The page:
It took my friend and I two hours on Saturday to arrive at the Wells Fargo Center to see Fleetwood Mac’s Philly concert, and though we didn’t know it as we watched Buckingham reach his musical climax, but it would take us almost two hours to get back to campus. And we had thought missing Big Boi was catastrophic.
As might be evident from that last thought, much of our night was guided by misjudgments. The directions I printed out caused us to miss our bus, leaving us stranded in Angora for an hour, waiting on a traffic island for another bus that never came. We ended up taking the train to Suburban and shelling out twenty bucks for a cab to the concert, but by that time the show was already half over.
“You here for Fleetwood?” asked the grey-haired ticket collector as we ran up to the stadium in the growing dark. He raised his eyebrows. We were not only late for the concert of the century, but young to boot. We were greeted like apparitions.
Shrugging his shoulders, the ticket collector managed to recover himself. “You missed ‘Tusk’ and ‘Dreams,’ so…”
Luckily, the group would cover many of the old favorites during the second half of the show and the four encores. Stevie Nicks was giving “Gypsy” her all as we found our seats, stepping over a spate of shiny-pated polo-wearing fans, clearly hold-outs from the band’s earlier years.
“So I’m back, to the velvet underground/
Back to the floor, that I love/
To a room with some lace and paper flowers/
Back to the gypsy that I was/
To the gypsy… that I was”.
And she was back, tigress of that husky voice, those scarves, those famous albums covers, that dizzy-making twirling.
The man next to me had his foot up on the seat in front of him. It was swathed in bandages. He had one hand in the air, swaying to the music, and another bringing beer to his lips. “Your bright eyes” he sang, croaked, cried. A woman across the stadium from us was on her feet, hands clutched to her chest. A young man bearing Nicks’ face on a shirt stepped and snapped to the beat, nodding his head in apparent approval. “She’s still got it,” he seemed to be saying. “She never lost it,” said the couple in front of me, reaching out for each other’s hands.
Stevie took a step back for the next number, letting her ex-flame take center stage. Buckingham tried out some awkward, wooden kicks, extending his skinny legs in short hops, trying not to trip on his electric guitar’s cord. I couldn’t help thinking that he must be showing off for her – after all these years of collaboration, how could there not be some lingering sentiment between one of the most famous musical couples of all time? He pulled cluster after cluster of dense, luminous notes out of his instrument, doing his strange hop and kick, looking over his left shoulder occasionally. Checking to see, maybe, if she was watching from backstage.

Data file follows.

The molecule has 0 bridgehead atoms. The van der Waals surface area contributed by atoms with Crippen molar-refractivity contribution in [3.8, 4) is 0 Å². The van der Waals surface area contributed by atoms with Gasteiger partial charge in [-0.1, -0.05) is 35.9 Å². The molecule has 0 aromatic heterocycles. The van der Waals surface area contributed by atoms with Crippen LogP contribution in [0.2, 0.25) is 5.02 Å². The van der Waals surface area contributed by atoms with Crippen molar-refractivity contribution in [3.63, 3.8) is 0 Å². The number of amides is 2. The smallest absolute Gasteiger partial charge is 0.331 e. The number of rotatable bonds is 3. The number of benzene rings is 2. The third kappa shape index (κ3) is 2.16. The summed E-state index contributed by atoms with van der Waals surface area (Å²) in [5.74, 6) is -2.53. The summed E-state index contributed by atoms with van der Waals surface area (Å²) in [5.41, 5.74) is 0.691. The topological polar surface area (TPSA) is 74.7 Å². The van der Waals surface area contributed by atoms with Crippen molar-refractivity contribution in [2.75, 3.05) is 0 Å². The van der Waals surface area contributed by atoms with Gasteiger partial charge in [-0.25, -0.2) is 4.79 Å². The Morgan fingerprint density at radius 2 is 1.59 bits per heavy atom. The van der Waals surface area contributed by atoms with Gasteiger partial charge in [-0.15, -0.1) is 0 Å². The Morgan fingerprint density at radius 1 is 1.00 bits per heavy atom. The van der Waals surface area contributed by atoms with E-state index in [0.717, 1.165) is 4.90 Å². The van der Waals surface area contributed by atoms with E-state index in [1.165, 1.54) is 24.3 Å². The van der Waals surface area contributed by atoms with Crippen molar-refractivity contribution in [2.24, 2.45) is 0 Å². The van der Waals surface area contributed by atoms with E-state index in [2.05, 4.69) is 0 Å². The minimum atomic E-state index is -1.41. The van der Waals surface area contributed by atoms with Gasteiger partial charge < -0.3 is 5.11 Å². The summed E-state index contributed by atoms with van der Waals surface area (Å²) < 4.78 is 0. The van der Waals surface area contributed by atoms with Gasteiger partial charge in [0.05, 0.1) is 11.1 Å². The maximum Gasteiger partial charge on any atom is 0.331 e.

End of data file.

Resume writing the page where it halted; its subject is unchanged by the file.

Mick Fleetwood on drums rocked out steadily throughout the night, shining especially during a seven-minute solo of blurred mallet-work and tense rhythmic release. He was dressed, predictably, in black velvet trousers and lipstick-red shoes. His British accent rang out through the stadium whenever he addressed the audience.
The last song on the official line-up was the obligatory “Go Your Own Way,” the kind of song, like many Fleetwood Mac songs, meant to be sung at full volume in a car racing down an empty highway to nowhere. Or maybe an uncertain somewhere. That downbeat before the chorus gets me every time. It was marked by a colossal, communal stamp as the mammoth audience brought their feet down together, some rising to sing and sway, some looking straight up at the ceiling, swathed with blue spotlights. I was surprised to feel that rush of feel-good forward motion you get after a pep-talk or an inspiring Oprah episode, one where she invites everyone into her closet and makes self-deprecating comments about how many pairs of shoes she has. And then everyone hugs and totters out on heels that Oprah “could really live without,” a fact that she insists upon.
“How could I ever change things that I feel?” I asked myself, along with a few thousand other beery and teary-eyed fans. “Tell me why,” we sang, “everything turned around?” Tell us, we begged the ceiling. “You can go your own way,” the ceiling said back. So did Stevie, Lindsey, and a bunch of other people. If Oprah had been there, she would have joined in.
After the show, my friend and I didn’t care about going our own way as much as going in the direction of our beds. Trying to snag a cab while drunk Fleetwood Mac fans and drunker Phillies fans from the stadium across the street stagger into each other all around you is not fun. (Although imagining their interactions certainly is: “What a show, man.” “I know, dude – that last double play was off the hook.” “I know, gotta love that two-part harmony.”).
Missing the last train back to Swarthmore is less fun. We ended up taking the subway to 69th street and catching a bus a half hour later, getting back to campus by a little after 1 AM. The final leg of our journey involved trudging past row after row of fragrant flowers, drooping in the dark, humming fragments of songs that have no doubt bewitched several generations of college students.
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